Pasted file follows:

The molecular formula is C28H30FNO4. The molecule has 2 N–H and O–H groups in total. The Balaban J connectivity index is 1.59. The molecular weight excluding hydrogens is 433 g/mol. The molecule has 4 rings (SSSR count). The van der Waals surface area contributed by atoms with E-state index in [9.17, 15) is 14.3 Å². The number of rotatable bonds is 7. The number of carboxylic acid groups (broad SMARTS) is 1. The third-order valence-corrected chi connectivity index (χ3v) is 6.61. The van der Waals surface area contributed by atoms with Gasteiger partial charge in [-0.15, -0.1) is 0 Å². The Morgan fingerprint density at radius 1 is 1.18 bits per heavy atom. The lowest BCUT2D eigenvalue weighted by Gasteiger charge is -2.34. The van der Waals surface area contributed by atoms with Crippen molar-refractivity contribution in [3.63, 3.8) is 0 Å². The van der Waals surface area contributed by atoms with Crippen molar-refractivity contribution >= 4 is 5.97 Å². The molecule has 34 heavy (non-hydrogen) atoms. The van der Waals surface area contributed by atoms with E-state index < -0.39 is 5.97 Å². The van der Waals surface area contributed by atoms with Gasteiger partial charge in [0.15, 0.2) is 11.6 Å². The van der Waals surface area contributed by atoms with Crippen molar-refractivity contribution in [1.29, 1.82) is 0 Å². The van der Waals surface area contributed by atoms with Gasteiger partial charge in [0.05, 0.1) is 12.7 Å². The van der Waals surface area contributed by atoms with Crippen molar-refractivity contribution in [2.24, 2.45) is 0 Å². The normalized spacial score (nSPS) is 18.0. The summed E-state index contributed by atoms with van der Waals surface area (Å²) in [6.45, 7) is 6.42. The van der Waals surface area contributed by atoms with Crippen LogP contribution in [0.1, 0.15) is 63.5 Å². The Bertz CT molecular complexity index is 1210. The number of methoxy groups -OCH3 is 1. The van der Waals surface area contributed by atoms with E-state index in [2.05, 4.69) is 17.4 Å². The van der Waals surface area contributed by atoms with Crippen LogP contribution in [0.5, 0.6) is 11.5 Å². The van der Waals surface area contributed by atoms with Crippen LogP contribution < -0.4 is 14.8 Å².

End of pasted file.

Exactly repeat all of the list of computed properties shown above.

The molecular formula is C28H30FNO4. The molecule has 2 N–H and O–H groups in total. The Balaban J connectivity index is 1.59. The molecular weight excluding hydrogens is 433 g/mol. The molecule has 4 rings (SSSR count). The van der Waals surface area contributed by atoms with E-state index in [9.17, 15) is 14.3 Å². The number of rotatable bonds is 7. The number of carboxylic acid groups (broad SMARTS) is 1. The third-order valence-corrected chi connectivity index (χ3v) is 6.61. The van der Waals surface area contributed by atoms with Gasteiger partial charge in [-0.15, -0.1) is 0 Å². The Morgan fingerprint density at radius 1 is 1.18 bits per heavy atom. The lowest BCUT2D eigenvalue weighted by Gasteiger charge is -2.34. The van der Waals surface area contributed by atoms with Crippen molar-refractivity contribution in [3.63, 3.8) is 0 Å². The van der Waals surface area contributed by atoms with Crippen molar-refractivity contribution >= 4 is 5.97 Å². The molecule has 34 heavy (non-hydrogen) atoms. The van der Waals surface area contributed by atoms with E-state index < -0.39 is 5.97 Å². The van der Waals surface area contributed by atoms with Gasteiger partial charge in [0.15, 0.2) is 11.6 Å². The van der Waals surface area contributed by atoms with Crippen molar-refractivity contribution in [1.29, 1.82) is 0 Å². The van der Waals surface area contributed by atoms with Gasteiger partial charge in [0.05, 0.1) is 12.7 Å². The van der Waals surface area contributed by atoms with Crippen molar-refractivity contribution in [2.24, 2.45) is 0 Å². The normalized spacial score (nSPS) is 18.0. The summed E-state index contributed by atoms with van der Waals surface area (Å²) in [6.45, 7) is 6.42. The van der Waals surface area contributed by atoms with Crippen LogP contribution in [0.1, 0.15) is 63.5 Å². The Bertz CT molecular complexity index is 1210. The number of methoxy groups -OCH3 is 1. The van der Waals surface area contributed by atoms with E-state index in [2.05, 4.69) is 17.4 Å². The van der Waals surface area contributed by atoms with Crippen LogP contribution in [0.5, 0.6) is 11.5 Å². The van der Waals surface area contributed by atoms with Crippen LogP contribution < -0.4 is 14.8 Å².